April 15, 2019
I remember the moment my friend told me on holiday that she loved my shape and wished she had more curves like me. It took me back. I had always put her shape (skinny, muscular, long) on a pedestal as the celebrated ideal I had been fed my whole life. She liked my shape? I at once felt complimented and also like maybe this was some kind of joke she was playing out on me. That’s how much I thought someone with her shape couldn’t want parts of mine.
But she did. And her telling me was the first shift in seeing my body in a different light, and eventually coming to love it. A lot.
I have always had an hourglass figure. I was a gymnast growing up and my hips were something I hated every week, for 8 hours, when I had to stand next to and train with the other girls on my squad. I looked different. And different is not what you want when you’re in your early teens. Hell, it’s not what you want in your early twenties, either. You want to feel like you are one and the same as your peers, as your tight group.
I used to constantly compare myself looks wise to the girls who were my best friends. The images in magazines let me know the ideal, and I would compare each of us accordingly. This felt normal to me at the time, the constant comparison and worry. Even something as insignificant as the size of my arm when I was leaning on it would make me worry. Worry that someone else would then compare me badly to them or to others and somehow within that I would be seen a lesser.
It’s no surprise we’re confused. As women our bodies are powerful weapons. We’re taught from a young age that they can be easily sexualised – both in good and bad ways. We’re told not to be too revealing in our choice of clothes but yet to conform to the male ideal when dressing up. It’s no surprise we get confused. Women’s bodies are also the most talked about thing in media (I’m ironically adding to it here, then) and naked women are the most celebrated pieces of art, too. The female body is this magical, mythical thing that no one quite understands what they want to think about it. So owning one means you’ll likely go through stages of understanding what it does, what it looks like and what other think of it.
On top of this, we now live in an era where we see even more images everyday, and most likely, they are images of the women we follow and aspire to on social media. It’s hard when scrolling through your feed to forget that a) a photo posted is likely on of 150 photos taken and not what someone looks like the whole time and b) there is (sadly) so much editing going on in terms of lighting and sometimes even shape that these images should not be seen as reality but also c) even if they are, you are not lesser than them.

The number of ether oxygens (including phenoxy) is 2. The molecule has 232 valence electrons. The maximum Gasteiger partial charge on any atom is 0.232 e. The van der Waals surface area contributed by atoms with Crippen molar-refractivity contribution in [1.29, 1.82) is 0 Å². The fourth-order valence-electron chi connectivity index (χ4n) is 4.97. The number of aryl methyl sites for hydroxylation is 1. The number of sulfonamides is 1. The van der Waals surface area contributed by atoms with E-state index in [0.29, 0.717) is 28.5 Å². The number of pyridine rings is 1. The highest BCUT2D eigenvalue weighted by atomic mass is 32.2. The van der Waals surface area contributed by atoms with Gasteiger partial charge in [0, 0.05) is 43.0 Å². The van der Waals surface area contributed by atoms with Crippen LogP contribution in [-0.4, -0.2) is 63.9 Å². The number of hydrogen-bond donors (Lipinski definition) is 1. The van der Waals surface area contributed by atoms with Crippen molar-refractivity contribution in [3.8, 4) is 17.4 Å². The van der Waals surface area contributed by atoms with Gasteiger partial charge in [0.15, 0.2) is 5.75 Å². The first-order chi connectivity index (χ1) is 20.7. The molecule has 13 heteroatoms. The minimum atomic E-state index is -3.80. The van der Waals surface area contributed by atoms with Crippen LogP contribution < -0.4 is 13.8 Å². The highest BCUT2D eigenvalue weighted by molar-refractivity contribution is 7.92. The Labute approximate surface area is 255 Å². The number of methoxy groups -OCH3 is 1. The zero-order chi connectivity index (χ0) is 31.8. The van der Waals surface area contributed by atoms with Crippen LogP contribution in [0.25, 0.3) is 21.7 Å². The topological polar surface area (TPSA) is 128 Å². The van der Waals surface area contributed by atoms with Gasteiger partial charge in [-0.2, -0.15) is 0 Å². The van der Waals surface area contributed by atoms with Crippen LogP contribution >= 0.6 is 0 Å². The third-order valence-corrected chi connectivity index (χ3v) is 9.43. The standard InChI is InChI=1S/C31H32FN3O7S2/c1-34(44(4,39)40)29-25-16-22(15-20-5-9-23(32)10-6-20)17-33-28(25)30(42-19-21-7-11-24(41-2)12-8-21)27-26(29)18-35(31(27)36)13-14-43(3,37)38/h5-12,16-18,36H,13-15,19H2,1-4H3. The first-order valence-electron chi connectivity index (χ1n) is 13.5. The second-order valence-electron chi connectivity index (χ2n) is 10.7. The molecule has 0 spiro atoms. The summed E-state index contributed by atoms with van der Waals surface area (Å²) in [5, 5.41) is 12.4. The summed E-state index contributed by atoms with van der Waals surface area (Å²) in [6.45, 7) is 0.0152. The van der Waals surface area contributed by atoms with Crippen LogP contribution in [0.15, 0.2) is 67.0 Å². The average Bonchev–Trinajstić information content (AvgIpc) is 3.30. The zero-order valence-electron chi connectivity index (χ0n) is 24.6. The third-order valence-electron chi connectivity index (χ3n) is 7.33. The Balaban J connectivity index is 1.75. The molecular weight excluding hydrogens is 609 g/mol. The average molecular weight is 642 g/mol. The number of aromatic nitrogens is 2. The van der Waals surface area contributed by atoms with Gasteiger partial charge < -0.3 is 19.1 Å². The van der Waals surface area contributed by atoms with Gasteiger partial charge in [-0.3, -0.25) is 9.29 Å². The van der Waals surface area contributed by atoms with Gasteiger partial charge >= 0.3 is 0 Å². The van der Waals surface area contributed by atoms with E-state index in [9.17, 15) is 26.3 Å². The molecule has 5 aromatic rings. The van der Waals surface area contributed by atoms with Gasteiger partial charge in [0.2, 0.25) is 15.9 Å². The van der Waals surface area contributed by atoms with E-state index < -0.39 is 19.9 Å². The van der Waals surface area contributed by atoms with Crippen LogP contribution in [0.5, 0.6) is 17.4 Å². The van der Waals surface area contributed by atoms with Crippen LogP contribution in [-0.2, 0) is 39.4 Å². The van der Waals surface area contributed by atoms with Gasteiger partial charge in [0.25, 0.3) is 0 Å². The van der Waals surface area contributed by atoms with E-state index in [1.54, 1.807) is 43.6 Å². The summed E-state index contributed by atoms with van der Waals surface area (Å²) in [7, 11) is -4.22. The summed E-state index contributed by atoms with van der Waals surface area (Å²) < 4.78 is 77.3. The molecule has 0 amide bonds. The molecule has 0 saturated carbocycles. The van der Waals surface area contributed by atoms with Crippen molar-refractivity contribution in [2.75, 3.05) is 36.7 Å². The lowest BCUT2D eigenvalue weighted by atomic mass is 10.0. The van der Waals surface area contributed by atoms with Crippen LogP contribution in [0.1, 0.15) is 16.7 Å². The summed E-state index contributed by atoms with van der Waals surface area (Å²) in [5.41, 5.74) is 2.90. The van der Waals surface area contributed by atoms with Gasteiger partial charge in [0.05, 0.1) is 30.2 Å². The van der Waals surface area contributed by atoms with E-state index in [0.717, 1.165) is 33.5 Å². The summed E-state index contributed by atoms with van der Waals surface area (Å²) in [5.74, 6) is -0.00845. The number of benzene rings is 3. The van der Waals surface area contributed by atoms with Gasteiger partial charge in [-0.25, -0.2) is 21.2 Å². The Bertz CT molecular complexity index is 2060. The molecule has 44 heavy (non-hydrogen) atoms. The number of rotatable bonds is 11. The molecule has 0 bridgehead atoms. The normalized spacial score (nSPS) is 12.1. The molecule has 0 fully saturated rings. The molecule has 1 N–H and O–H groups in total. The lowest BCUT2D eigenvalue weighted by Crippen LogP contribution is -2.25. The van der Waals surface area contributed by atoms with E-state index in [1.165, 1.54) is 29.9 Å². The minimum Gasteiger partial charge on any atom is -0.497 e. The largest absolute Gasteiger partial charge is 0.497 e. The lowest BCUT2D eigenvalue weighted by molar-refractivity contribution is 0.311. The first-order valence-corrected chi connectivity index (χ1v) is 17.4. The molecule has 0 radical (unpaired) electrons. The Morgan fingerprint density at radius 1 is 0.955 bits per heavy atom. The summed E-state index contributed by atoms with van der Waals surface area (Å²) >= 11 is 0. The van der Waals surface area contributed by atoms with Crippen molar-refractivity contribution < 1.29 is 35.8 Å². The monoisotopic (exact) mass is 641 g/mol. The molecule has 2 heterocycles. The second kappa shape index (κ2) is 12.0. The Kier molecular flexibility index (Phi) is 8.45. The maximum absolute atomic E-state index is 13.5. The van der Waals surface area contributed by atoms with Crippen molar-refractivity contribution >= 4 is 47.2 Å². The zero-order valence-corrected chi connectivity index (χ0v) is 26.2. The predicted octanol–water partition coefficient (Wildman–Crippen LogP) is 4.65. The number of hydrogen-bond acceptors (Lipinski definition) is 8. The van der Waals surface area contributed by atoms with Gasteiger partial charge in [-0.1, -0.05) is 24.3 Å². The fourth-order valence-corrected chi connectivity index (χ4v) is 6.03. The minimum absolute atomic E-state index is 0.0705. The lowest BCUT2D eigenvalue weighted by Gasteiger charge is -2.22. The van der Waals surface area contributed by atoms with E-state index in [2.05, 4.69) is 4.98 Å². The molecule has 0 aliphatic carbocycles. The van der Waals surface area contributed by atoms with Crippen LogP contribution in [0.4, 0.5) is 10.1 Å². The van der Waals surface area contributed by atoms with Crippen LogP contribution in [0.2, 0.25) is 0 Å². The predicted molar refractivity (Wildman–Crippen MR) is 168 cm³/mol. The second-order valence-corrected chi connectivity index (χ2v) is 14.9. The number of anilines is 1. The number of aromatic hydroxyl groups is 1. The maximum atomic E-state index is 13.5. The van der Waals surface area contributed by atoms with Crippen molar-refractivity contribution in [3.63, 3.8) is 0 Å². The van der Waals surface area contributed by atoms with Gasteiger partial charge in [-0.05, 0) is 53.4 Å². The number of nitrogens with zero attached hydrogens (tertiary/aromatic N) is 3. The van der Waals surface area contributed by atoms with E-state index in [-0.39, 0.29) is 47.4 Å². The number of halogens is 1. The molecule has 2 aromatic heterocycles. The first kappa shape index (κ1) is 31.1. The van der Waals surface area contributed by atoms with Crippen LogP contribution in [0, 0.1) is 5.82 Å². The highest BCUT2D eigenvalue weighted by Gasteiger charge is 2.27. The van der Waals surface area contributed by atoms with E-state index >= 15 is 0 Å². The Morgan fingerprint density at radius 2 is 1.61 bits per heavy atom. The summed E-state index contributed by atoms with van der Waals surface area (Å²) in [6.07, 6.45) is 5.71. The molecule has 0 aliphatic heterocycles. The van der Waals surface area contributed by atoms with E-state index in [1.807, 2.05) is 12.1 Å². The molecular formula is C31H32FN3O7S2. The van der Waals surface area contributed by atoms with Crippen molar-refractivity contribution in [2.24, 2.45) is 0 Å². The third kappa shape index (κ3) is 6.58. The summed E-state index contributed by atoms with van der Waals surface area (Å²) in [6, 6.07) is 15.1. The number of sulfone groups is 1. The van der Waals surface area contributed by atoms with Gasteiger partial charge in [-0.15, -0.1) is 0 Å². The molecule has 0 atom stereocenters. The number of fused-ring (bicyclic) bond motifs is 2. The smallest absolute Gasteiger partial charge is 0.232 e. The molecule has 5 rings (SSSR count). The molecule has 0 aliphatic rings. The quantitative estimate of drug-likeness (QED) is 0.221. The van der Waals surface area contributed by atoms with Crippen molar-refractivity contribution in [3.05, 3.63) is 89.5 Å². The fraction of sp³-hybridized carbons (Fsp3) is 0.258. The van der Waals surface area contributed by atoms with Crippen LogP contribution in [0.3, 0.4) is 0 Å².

A huge reaction to this is why I started my un-retouched self portrait series of my body. When I first started my self-portrait series they were images that is was shooting for myself, not to share. They were my way of moving out of the currency of tiny images we have on social media and seeing myself from different angles and lights, and capturing myself in different moods. They genuinely helped me become confident because I explored myself – and my body – through them. Maybe it was a way of documenting my move into womanhood. Into owning my own body – quite literally – in the image. That’s why they feel very personal, because they were. They were my saviour in understanding my body and through that, myself.
Although the smallest comment in the scheme of things, it really was that day on the beach for me that really shocked me into realising something: that all women, no matter their size, compare themselves to each other. Compare their bodies to each other. Even the girl who you think has your dream body and she can’t possibly have a worry in the world will be comparing herself to someone else – and it might just be you, too.
It was upon realising this that I decided to try and see my body through the eyes of someone else. Not through a male gaze that might sexualise my body but of a woman appreciating my body for all that it is. And that woman became myself. I noticed the best parts. I had always had parts I liked but they had come second to the parts I hated and would dwell on daily and which became all I saw when I looked it the mirror.
I decided to just see the parts I liked – for all I knew, those were the parts other people saw, too. It became easier and easier as time went on. I wore clothes that complimented these parts rather than hid the bad parts. Those were no longer my concern, they began to not exist. I was free.